A deferred buffer is one whose value is used at some time after it is specified in a function call. For example, SQLBindParameter is used to associate, or bind, a data buffer with a parameter in an SQL statement. The application specifies the number of the parameter and passes the address, byte length, and type of the buffer. The driver saves this information but does not examine the contents of the buffer. Later, when the application executes the statement, the driver retrieves the information and uses it to retrieve the parameter data and send it to the data source. Therefore, the input of data in the buffer is deferred. Because deferred buffers are specified in one function and used in another, it is an application programming error to free a deferred buffer while the driver still expects it to exist; for more information, see Allocating and Freeing Buffers, later in this section.
Both input and output buffers can be deferred. The following table summarizes the uses of deferred buffers. Note that deferred buffers bound to result set columns are specified with SQLBindCol, and deferred buffers bound to SQL statement parameters are specified with SQLBindParameter.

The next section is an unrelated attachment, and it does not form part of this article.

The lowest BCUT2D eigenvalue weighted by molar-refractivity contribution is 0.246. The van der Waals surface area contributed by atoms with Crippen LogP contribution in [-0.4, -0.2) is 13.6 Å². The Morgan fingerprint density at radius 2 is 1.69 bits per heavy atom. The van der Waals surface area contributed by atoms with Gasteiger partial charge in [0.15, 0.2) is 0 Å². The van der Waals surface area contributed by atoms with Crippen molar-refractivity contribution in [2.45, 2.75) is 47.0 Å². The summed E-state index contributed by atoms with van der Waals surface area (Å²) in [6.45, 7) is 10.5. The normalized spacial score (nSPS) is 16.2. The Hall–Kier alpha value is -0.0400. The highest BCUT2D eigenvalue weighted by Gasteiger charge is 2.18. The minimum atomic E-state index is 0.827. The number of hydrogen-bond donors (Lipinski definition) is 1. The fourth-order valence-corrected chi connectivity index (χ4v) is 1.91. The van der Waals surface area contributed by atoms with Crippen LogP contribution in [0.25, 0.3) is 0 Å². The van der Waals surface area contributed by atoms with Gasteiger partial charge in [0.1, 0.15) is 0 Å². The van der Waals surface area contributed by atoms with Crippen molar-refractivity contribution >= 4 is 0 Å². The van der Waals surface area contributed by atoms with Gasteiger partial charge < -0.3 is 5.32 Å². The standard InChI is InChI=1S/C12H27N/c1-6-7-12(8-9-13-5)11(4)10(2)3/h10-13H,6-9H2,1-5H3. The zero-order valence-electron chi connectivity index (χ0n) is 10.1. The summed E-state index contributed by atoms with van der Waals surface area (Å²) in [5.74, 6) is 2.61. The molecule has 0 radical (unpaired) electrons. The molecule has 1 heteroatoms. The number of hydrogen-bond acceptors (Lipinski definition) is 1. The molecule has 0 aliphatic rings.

|Buffer use||Type||Specified with||Used by|
|Sending data for input parameters||Deferred input||SQLBindParameter||SQLExecute
|Sending data to update or insert a row in a result set||Deferred input||SQLBindCol||SQLSetPos|
|Returning data for output and input/output parameters||Deferred output||SQLBindParameter||SQLExecute
|Returning result set data||Deferred output||SQLBindCol||SQLFetch